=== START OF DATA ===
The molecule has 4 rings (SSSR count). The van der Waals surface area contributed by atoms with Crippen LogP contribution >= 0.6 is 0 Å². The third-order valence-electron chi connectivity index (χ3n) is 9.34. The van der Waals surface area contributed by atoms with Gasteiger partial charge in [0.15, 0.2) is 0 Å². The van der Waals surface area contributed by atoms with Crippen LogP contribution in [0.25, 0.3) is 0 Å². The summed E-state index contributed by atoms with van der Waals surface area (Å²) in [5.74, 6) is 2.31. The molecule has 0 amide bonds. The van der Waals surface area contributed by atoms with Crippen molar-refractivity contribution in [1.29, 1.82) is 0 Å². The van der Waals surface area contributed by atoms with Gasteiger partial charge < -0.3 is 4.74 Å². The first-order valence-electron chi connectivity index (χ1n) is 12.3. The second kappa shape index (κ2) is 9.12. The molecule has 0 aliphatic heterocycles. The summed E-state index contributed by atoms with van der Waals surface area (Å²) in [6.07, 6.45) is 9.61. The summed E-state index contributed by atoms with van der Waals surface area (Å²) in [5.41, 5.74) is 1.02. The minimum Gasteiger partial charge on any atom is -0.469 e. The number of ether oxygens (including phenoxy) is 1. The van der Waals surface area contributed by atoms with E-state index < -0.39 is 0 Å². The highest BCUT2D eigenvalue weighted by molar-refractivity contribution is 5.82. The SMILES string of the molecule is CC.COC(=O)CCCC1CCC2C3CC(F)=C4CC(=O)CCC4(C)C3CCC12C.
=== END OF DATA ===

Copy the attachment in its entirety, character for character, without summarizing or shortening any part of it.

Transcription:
The molecule has 4 rings (SSSR count). The van der Waals surface area contributed by atoms with Crippen LogP contribution >= 0.6 is 0 Å². The third-order valence-electron chi connectivity index (χ3n) is 9.34. The van der Waals surface area contributed by atoms with Gasteiger partial charge in [0.15, 0.2) is 0 Å². The van der Waals surface area contributed by atoms with Crippen LogP contribution in [0.25, 0.3) is 0 Å². The summed E-state index contributed by atoms with van der Waals surface area (Å²) in [5.74, 6) is 2.31. The molecule has 0 amide bonds. The van der Waals surface area contributed by atoms with Crippen molar-refractivity contribution in [1.29, 1.82) is 0 Å². The van der Waals surface area contributed by atoms with Gasteiger partial charge < -0.3 is 4.74 Å². The first-order valence-electron chi connectivity index (χ1n) is 12.3. The second kappa shape index (κ2) is 9.12. The molecule has 0 aliphatic heterocycles. The summed E-state index contributed by atoms with van der Waals surface area (Å²) in [6.07, 6.45) is 9.61. The summed E-state index contributed by atoms with van der Waals surface area (Å²) in [5.41, 5.74) is 1.02. The minimum Gasteiger partial charge on any atom is -0.469 e. The number of ether oxygens (including phenoxy) is 1. The van der Waals surface area contributed by atoms with E-state index < -0.39 is 0 Å². The highest BCUT2D eigenvalue weighted by molar-refractivity contribution is 5.82. The SMILES string of the molecule is CC.COC(=O)CCCC1CCC2C3CC(F)=C4CC(=O)CCC4(C)C3CCC12C.